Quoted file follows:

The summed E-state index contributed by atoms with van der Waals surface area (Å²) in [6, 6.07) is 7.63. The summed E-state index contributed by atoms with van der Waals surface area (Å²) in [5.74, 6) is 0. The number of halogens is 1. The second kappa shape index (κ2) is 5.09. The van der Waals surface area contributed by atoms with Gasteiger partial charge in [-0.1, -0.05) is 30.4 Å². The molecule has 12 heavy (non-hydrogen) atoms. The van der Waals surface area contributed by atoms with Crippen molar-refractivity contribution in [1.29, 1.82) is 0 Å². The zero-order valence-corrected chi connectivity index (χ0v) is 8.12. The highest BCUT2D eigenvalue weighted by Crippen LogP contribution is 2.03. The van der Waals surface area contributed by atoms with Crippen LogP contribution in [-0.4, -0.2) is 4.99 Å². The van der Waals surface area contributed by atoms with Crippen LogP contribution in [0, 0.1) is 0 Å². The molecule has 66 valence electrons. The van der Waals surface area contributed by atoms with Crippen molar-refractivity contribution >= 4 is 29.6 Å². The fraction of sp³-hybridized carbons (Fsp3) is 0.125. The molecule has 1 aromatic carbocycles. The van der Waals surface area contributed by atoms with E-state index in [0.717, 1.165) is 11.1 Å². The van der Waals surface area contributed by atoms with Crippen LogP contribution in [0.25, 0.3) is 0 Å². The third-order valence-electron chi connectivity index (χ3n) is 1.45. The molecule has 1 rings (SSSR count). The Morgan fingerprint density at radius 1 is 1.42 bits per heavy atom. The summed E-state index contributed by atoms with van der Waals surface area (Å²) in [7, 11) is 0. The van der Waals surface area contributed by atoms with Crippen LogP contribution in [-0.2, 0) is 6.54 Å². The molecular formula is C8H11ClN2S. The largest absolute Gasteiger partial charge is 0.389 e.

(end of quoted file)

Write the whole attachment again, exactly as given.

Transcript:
The summed E-state index contributed by atoms with van der Waals surface area (Å²) in [6, 6.07) is 7.63. The summed E-state index contributed by atoms with van der Waals surface area (Å²) in [5.74, 6) is 0. The number of halogens is 1. The second kappa shape index (κ2) is 5.09. The van der Waals surface area contributed by atoms with Gasteiger partial charge in [-0.1, -0.05) is 30.4 Å². The molecule has 12 heavy (non-hydrogen) atoms. The van der Waals surface area contributed by atoms with Crippen molar-refractivity contribution in [1.29, 1.82) is 0 Å². The zero-order valence-corrected chi connectivity index (χ0v) is 8.12. The highest BCUT2D eigenvalue weighted by Crippen LogP contribution is 2.03. The van der Waals surface area contributed by atoms with Crippen LogP contribution in [-0.4, -0.2) is 4.99 Å². The van der Waals surface area contributed by atoms with Crippen LogP contribution in [0, 0.1) is 0 Å². The molecule has 66 valence electrons. The van der Waals surface area contributed by atoms with Crippen molar-refractivity contribution >= 4 is 29.6 Å². The fraction of sp³-hybridized carbons (Fsp3) is 0.125. The molecule has 1 aromatic carbocycles. The van der Waals surface area contributed by atoms with E-state index in [0.717, 1.165) is 11.1 Å². The van der Waals surface area contributed by atoms with Crippen LogP contribution in [0.25, 0.3) is 0 Å². The third-order valence-electron chi connectivity index (χ3n) is 1.45. The molecule has 1 rings (SSSR count). The Morgan fingerprint density at radius 1 is 1.42 bits per heavy atom. The summed E-state index contributed by atoms with van der Waals surface area (Å²) in [7, 11) is 0. The van der Waals surface area contributed by atoms with Crippen LogP contribution in [-0.2, 0) is 6.54 Å². The molecular formula is C8H11ClN2S. The largest absolute Gasteiger partial charge is 0.389 e.